How do you manage to stay on top of the changes in the wine industry?
As part of my daily routine, every morning I read the Wine Industry News and Decanter Magazine. That brings me a little bit up to date. I also try to stay very active on social media. On Facebook I’ve created a group called “The American Association of Wine Professionals”. It is a closed group and we are just short of 2500 members as of now. A lot of winemakers, masters and legends, generally people from our industry will post and comment there. Turned out to be a good resource regarding recent changes.
How would a new vineyard get the attention of someone like you to notice their wine and what’s the best way for producers to improve their chances of being listed?
The story and quality sells the wine. We are in the business of selling. You can’t have one without the other.
A while back, a simple gentleman came to my hotel to have me taste his wine. He did not have an appointment and my schedule was extremely tight. I have decided to take a minute and respect his time for driving all the way. It was a new, absolutely unknown East Coast wine. He pulled a bottle of his Chardonnay and a bottle of Kistler (one of my favorites Chardonnays, probably one of the best in the country). He poured each one in a glass and said: “Can you tell me which is which?” I was able to correctly pinpoint the wines, but the quality was amazing on his wine and the price was very attractive. He had a great story to go with it also. After almost seven years, we are still good friends and visit each other. He eventually won multiple gold medals in San Francisco for the quality of his wines, shortly after that.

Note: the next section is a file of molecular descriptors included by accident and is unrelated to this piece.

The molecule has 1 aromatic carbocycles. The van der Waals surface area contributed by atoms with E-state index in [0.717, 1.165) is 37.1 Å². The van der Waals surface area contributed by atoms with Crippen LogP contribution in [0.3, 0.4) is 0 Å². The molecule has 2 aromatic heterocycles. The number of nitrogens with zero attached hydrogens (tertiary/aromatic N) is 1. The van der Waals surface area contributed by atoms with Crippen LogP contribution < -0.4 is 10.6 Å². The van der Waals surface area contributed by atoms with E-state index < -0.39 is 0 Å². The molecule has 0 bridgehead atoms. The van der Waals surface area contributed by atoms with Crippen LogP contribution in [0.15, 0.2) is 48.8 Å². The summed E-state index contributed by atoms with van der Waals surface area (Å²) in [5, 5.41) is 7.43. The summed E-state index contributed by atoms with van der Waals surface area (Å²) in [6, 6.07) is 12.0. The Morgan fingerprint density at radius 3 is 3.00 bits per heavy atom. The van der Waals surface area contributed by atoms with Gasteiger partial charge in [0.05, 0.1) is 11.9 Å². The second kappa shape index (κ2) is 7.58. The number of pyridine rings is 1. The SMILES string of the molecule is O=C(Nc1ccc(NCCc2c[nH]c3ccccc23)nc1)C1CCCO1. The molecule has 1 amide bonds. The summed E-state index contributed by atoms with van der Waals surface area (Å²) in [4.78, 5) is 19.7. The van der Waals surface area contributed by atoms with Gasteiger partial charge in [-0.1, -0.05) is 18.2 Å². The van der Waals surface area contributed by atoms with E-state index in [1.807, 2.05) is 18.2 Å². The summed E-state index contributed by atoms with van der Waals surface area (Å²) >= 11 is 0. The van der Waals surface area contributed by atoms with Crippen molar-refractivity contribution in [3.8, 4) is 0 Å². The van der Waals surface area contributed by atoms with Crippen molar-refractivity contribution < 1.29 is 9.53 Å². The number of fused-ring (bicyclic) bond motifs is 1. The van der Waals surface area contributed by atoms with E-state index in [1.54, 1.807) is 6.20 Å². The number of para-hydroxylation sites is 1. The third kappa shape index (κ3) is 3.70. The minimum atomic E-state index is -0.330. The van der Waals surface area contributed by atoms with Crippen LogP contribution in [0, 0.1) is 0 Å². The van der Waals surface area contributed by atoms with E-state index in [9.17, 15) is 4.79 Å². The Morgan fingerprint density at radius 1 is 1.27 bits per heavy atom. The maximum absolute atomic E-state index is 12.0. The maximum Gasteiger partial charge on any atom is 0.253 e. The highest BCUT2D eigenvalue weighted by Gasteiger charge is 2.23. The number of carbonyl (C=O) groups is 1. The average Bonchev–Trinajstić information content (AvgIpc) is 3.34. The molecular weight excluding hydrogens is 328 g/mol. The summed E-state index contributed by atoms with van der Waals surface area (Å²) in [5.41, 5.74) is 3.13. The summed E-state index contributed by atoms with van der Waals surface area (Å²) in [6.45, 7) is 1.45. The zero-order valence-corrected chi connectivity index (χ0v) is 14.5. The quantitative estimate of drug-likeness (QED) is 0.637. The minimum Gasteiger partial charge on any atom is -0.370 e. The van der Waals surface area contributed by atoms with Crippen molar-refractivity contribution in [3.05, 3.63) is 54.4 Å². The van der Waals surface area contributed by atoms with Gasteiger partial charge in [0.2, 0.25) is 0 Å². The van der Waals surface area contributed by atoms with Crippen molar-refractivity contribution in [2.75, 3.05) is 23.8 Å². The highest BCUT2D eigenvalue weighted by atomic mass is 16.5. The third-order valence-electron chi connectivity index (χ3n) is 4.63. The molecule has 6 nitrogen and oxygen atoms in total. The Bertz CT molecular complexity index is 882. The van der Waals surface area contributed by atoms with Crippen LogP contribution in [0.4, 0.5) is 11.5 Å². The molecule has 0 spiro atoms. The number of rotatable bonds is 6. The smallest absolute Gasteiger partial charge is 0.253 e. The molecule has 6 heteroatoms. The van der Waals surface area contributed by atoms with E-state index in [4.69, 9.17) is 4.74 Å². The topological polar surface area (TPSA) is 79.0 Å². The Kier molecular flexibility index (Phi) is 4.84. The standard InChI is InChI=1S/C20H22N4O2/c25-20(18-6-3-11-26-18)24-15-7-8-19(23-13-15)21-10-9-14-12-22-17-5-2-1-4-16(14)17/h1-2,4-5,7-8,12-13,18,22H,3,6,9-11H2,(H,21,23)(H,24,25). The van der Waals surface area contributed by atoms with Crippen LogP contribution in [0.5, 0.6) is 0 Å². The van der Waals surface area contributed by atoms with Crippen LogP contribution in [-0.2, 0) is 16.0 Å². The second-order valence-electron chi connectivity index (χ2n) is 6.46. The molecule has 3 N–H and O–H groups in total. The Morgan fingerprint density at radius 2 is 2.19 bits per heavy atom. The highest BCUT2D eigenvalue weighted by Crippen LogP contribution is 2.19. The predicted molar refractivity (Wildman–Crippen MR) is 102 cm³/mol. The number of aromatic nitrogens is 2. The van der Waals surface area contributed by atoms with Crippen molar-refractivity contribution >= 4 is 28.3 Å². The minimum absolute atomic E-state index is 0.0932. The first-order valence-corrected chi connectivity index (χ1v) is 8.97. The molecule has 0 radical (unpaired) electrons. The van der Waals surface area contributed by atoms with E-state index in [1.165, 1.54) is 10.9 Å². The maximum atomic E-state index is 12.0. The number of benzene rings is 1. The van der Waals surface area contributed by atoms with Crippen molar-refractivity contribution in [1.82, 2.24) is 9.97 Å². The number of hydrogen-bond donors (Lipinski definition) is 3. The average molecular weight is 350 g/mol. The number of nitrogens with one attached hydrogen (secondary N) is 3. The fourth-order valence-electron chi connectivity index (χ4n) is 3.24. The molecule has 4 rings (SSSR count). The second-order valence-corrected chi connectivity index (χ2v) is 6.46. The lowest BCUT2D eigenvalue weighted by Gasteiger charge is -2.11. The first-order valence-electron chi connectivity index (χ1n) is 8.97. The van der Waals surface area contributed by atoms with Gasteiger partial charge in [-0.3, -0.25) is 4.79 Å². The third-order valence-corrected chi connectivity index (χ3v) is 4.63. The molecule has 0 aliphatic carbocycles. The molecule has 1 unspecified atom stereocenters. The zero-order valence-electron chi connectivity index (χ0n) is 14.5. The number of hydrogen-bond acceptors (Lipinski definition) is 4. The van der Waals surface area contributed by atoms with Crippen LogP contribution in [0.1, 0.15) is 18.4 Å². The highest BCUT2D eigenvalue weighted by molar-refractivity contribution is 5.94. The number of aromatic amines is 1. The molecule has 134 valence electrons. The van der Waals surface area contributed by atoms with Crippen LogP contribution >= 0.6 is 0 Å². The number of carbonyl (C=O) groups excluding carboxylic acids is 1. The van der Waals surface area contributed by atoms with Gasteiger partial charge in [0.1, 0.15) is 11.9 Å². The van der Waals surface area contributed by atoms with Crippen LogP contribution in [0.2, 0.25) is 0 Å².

If you were a wine, which variety would you be, and why?
I think I would be a blend, probably Champagne. Is extremely complex, takes sometime to develop and is always a reason for celebration, great companion and the heart of the party.
What are the top 3 types of wine (your faves) would we find in your home wine collection and what’s your desert island wine?
My top 3 types would probably be Rhone Valley, Burgundy and Napa Cabs. You always find that in my home. As far as “desert island” wine, without a doubt would be Krug Rose.
Any interesting suggestions about magazines or online platform?
I love Wine Business and Decanter, very informative and always on top of the industry.
@ by Dominik Kozlik – Zeitgeist Sommeliers – International Sommelier Positions – www.sommelier-jobs.com